U.K. Cabinet Minister Resigns Over Secret Israeli Meetings

Updated on
  • Aid secretary Patel held unofficial meeting with Netanyahu
  • She failed to tell PM May or U.K. Foreign Office in advance
Priti Patel Photographer: Chris Ratcliffe/Bloomberg

Priti Patel resigned as U.K. international development secretary over talks with the Israeli government behind Prime Minister Theresa May’s back after more revelations of undisclosed visits came to light.

Patel failed to tell either May or the U.K. Foreign Office that she would be having 12 meetings with officials including Israeli Prime Minister Benjamin Netanyahu during a 13-day holiday in Israel in August. On Tuesday, it emerged that she had suggested giving British aid money to an Israeli army project and that she had held further unauthorized meetings.

“I offer a fulsome apology to you and to the Government for what has happened and offer my resignation,” Patel said in a letter. May, in her response, said: "Now that further details have come to light, it is right that you have decided to resign and adhere to the high standards of transparency and openness that you have advocated."

[Read Patel’s and May’s letters here]

Israel’s Haaretz newspaper reported Wednesday that Patel had also traveled to the Golan Heights in a breach of normal diplomatic protocol.

Those further revelations forced May to summon Patel back from a trip to Kenya within hours of her arrival. She then met the international development secretary on Wednesday evening for about half an hour, before her office made the resignation public.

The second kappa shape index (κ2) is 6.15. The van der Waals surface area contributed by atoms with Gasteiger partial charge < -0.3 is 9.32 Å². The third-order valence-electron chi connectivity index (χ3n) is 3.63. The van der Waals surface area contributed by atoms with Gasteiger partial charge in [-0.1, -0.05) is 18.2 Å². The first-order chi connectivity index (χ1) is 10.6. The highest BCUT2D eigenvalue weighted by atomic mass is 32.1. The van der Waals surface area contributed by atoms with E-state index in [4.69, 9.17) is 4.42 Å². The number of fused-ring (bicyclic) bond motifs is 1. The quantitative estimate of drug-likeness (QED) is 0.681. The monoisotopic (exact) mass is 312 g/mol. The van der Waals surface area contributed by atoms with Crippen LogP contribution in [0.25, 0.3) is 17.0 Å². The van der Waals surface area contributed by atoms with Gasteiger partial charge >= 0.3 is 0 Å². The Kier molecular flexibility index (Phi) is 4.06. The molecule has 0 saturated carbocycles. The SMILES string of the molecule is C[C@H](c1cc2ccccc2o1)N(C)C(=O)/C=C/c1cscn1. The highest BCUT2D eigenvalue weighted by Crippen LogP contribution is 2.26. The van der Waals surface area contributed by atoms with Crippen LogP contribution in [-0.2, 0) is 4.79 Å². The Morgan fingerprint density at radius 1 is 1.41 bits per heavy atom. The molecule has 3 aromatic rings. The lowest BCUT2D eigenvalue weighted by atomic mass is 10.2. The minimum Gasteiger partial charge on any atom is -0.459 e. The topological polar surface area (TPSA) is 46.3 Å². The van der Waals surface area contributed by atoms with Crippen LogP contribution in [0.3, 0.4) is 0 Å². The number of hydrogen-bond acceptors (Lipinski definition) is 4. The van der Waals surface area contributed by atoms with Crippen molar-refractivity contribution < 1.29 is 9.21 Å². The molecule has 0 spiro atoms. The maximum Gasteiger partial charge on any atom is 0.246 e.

‘Active’ Role

Patel’s departure piles pressure onto May, who initially tried to keep her in place while issuing a public rebuke over her lapse. Patel is the second cabinet minister to quit May’s government a week after Michael Fallon resigned as defense secretary over allegations of sexually inappropriate behavior.

May is struggling to maintain her grip on a government that’s been rocked by multiple crises since she lost personal authority as a result of her failure to retain her parliamentary majority in June’s national election.

Patel, one of the most prominent members of the campaign to leave the European Union, suggests in her letter that she is unlikely to let herself fade into obscurity now that she’s been relegated to the back benches.

She promises to “take an active role” representing local residents now she’s outside government and to “speak up for our country, our national interests and the great future that Britain has as a free, independent and sovereign nation.”

Patel, 45, first won a seat in Parliament in 2010 and became a junior Treasury minister four years later. She joined the cabinet as development secretary when May succeeded David Cameron in the aftermath of the Brexit referendum.

The ministerial code that governs the behavior of members of the British government makes no specific mention of secret meetings with foreign heads of government, but it does urge ministers to take “special care” when talking about issues “which are the responsibility of other ministers.”

On Tuesday, May’s spokesman told reporters that on returning from her vacation, Patel had asked her officials whether British aid money could be given to support the Israeli army’s relief work in the Golan Heights, which Israel seized from Syria in the 1967 Six-Day War. The idea was rejected -- Britain doesn’t recognize Israel’s occupation of Golan.

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